for National Geographic News
Armed with high-resolution cameras and infrared sensors, the Mars rovers have been collecting data from the red planet in unprecedented detail (see images taken by the Mars rovers).
But, some researchers say, the robotic space explorers could boost their performance if they added another powerful tool to their arsenal: whiskers.
Whiskered animals such as rats can detect an object's size, shape, texture, and orientation with just a few sweeps of their body bristles.
So how do the animals sense this 3-D data with what are basically overgrown hairs? Scientists have been puzzling over the features for nearly a century.
Now, in a report appearing in tomorrow's issue of the journal Nature, researchers in Illinois say they may have solved the mystery.
What's more, the team has already applied their insights to building robotic whiskers that may one day appear in everything from assembly lines to space and deep-sea rovers.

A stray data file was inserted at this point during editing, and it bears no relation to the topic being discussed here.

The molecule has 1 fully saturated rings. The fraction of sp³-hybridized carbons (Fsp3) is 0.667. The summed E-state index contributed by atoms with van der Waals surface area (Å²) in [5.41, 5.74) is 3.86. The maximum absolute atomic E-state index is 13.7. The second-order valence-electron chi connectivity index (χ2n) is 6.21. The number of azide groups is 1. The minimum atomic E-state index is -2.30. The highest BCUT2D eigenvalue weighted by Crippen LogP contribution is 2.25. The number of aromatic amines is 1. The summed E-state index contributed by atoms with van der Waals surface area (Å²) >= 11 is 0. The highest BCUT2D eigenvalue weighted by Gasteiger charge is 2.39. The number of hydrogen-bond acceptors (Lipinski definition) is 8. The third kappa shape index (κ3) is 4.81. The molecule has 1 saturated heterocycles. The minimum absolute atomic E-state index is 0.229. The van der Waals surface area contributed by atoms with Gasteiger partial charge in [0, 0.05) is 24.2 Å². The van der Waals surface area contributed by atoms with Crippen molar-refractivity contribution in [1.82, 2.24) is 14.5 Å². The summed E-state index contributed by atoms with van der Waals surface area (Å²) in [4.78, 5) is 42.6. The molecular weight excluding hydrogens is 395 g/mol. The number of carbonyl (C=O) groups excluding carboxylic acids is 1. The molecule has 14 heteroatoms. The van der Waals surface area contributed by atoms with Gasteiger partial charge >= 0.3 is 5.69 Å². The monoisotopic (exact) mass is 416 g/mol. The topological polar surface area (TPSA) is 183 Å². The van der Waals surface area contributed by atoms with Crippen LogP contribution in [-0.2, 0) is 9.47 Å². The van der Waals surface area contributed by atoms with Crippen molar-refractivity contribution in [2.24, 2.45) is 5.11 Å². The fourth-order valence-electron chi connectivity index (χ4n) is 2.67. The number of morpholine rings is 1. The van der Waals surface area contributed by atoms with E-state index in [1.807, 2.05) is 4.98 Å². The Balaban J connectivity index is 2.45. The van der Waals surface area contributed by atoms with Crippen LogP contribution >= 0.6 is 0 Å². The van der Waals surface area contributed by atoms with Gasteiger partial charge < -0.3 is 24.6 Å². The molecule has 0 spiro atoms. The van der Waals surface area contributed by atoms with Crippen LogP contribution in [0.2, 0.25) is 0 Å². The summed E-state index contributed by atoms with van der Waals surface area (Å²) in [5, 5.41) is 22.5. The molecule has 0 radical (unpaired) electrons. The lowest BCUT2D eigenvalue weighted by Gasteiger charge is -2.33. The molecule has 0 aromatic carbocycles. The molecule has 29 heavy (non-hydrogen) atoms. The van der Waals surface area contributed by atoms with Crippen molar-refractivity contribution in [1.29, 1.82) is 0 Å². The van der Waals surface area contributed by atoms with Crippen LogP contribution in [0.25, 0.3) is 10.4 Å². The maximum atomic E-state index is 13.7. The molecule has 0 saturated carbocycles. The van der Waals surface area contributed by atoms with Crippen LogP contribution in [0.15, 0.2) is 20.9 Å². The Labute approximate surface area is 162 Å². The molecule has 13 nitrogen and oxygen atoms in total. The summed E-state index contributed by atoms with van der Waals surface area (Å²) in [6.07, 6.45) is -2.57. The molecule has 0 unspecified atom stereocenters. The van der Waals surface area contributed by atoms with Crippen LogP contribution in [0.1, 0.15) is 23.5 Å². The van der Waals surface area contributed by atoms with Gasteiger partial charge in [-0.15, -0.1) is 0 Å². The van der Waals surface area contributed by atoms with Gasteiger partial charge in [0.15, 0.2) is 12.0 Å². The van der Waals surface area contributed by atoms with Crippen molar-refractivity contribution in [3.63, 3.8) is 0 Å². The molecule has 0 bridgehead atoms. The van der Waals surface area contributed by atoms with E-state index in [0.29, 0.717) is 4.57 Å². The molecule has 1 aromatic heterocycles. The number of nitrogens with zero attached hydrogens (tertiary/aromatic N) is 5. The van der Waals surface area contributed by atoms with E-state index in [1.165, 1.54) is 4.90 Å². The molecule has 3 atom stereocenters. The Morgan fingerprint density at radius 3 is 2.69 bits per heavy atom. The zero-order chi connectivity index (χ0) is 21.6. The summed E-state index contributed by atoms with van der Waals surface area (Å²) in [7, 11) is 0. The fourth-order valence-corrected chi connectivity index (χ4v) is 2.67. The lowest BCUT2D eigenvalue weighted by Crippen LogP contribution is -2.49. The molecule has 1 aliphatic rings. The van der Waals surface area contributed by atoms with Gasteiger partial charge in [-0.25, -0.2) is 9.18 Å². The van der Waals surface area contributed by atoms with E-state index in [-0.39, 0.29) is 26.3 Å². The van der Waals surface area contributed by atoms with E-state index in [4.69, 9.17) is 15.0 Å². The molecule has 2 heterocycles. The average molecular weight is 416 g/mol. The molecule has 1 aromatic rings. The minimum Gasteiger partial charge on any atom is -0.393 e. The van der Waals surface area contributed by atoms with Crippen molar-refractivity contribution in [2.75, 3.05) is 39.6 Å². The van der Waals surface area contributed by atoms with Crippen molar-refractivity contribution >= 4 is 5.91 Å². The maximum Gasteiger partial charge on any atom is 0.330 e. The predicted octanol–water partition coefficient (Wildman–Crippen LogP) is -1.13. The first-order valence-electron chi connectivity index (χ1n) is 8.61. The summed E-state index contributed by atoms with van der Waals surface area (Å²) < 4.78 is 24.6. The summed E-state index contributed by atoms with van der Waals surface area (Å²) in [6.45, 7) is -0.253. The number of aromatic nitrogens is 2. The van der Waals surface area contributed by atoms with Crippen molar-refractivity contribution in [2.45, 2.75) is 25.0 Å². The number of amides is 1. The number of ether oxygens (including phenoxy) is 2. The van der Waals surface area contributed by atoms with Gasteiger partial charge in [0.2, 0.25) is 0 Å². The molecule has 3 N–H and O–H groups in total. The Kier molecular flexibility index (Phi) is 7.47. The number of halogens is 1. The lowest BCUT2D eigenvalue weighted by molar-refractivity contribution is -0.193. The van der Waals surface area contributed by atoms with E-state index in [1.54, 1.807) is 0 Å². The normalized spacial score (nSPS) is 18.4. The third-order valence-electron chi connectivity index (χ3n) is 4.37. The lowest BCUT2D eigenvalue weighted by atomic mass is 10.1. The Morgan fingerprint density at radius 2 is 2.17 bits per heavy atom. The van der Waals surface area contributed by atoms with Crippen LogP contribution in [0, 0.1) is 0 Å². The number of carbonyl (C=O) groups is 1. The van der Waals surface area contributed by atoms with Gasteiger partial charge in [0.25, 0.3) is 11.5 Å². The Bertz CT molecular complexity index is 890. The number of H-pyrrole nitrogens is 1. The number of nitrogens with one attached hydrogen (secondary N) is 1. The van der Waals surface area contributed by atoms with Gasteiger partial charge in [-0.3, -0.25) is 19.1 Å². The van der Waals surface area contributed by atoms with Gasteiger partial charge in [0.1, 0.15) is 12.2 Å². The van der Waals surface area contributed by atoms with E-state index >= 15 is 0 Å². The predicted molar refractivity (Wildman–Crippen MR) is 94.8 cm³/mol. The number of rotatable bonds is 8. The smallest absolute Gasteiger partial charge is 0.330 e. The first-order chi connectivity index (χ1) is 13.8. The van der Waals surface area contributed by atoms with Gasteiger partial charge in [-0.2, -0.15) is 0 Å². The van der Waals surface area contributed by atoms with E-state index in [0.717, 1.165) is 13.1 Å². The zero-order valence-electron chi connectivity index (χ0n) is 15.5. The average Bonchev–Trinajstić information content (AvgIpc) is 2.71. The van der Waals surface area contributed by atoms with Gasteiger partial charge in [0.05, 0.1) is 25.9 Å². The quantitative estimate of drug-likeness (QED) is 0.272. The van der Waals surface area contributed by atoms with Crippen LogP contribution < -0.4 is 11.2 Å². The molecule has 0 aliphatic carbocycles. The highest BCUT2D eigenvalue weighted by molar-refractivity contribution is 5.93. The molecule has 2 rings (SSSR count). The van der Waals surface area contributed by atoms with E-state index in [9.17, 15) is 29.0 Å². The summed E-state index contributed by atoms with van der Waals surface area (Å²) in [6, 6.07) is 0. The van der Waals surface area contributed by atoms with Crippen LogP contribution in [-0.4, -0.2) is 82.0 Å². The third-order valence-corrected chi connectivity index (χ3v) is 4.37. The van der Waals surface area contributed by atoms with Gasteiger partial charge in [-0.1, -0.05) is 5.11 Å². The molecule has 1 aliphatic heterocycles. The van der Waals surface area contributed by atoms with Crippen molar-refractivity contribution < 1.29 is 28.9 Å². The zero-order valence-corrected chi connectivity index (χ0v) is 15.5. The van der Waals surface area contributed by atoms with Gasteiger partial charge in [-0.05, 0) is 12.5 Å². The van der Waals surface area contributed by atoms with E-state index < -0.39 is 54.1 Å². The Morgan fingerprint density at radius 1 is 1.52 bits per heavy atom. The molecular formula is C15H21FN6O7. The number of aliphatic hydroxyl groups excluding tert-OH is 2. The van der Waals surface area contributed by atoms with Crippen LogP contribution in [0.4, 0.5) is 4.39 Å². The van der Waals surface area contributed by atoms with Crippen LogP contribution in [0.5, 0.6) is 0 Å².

By a Whisker
Using their whiskers, rats gather three coordinates—similar to latitude, longitude, and elevation—to discern an object's contours, such as the features of a human face.
Scientists believe that the height of each whisker and its angle from nose to tail supply the equivalents of longitude and elevation.
"The mysterious coordinate [latitude] has been how far out along the length of the whisker the rat touched something," said study co-author Mitra Hartmann, a mechanical and biomechanical engineer at Northwestern University in Evanston, Illinois.
"Without knowing that distance, the rat can't tell how far away is an object, and it can't figure out three-dimensional properties," she added, noting that whiskers lack nerves that could relay the information to the brain.
Hartmann and colleague Joseph Solomon suspect that rats instinctively determine the distance based on the torque—a turning or twisting force—felt in their whisker follicles.
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